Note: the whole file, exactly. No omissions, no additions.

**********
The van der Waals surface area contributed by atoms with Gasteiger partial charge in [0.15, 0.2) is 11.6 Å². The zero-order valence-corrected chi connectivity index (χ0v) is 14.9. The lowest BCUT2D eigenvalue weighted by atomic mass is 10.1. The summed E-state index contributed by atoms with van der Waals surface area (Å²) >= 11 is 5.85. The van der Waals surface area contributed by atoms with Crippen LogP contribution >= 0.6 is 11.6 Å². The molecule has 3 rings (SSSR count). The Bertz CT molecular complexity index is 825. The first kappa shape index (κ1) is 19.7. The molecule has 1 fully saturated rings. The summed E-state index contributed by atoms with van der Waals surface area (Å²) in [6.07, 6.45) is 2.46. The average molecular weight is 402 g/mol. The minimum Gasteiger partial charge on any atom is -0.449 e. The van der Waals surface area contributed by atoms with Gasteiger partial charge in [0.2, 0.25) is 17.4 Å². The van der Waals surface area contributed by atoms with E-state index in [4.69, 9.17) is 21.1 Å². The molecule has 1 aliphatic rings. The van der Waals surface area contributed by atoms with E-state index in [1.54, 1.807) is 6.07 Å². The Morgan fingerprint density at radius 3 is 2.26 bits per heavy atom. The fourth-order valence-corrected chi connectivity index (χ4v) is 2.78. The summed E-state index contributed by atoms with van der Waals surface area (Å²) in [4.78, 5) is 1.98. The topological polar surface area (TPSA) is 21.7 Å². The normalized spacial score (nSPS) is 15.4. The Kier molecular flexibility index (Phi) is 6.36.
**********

The van der Waals surface area contributed by atoms with Gasteiger partial charge in [0.15, 0.2) is 11.6 Å². The zero-order valence-corrected chi connectivity index (χ0v) is 14.9. The lowest BCUT2D eigenvalue weighted by atomic mass is 10.1. The summed E-state index contributed by atoms with van der Waals surface area (Å²) >= 11 is 5.85. The van der Waals surface area contributed by atoms with Crippen LogP contribution >= 0.6 is 11.6 Å². The molecule has 3 rings (SSSR count). The Bertz CT molecular complexity index is 825. The first kappa shape index (κ1) is 19.7. The molecule has 1 fully saturated rings. The summed E-state index contributed by atoms with van der Waals surface area (Å²) in [6.07, 6.45) is 2.46. The average molecular weight is 402 g/mol. The minimum Gasteiger partial charge on any atom is -0.449 e. The van der Waals surface area contributed by atoms with Gasteiger partial charge in [0.2, 0.25) is 17.4 Å². The van der Waals surface area contributed by atoms with E-state index in [4.69, 9.17) is 21.1 Å². The molecule has 1 aliphatic rings. The van der Waals surface area contributed by atoms with E-state index in [1.54, 1.807) is 6.07 Å². The Morgan fingerprint density at radius 3 is 2.26 bits per heavy atom. The fourth-order valence-corrected chi connectivity index (χ4v) is 2.78. The summed E-state index contributed by atoms with van der Waals surface area (Å²) in [4.78, 5) is 1.98. The topological polar surface area (TPSA) is 21.7 Å². The normalized spacial score (nSPS) is 15.4. The Kier molecular flexibility index (Phi) is 6.36.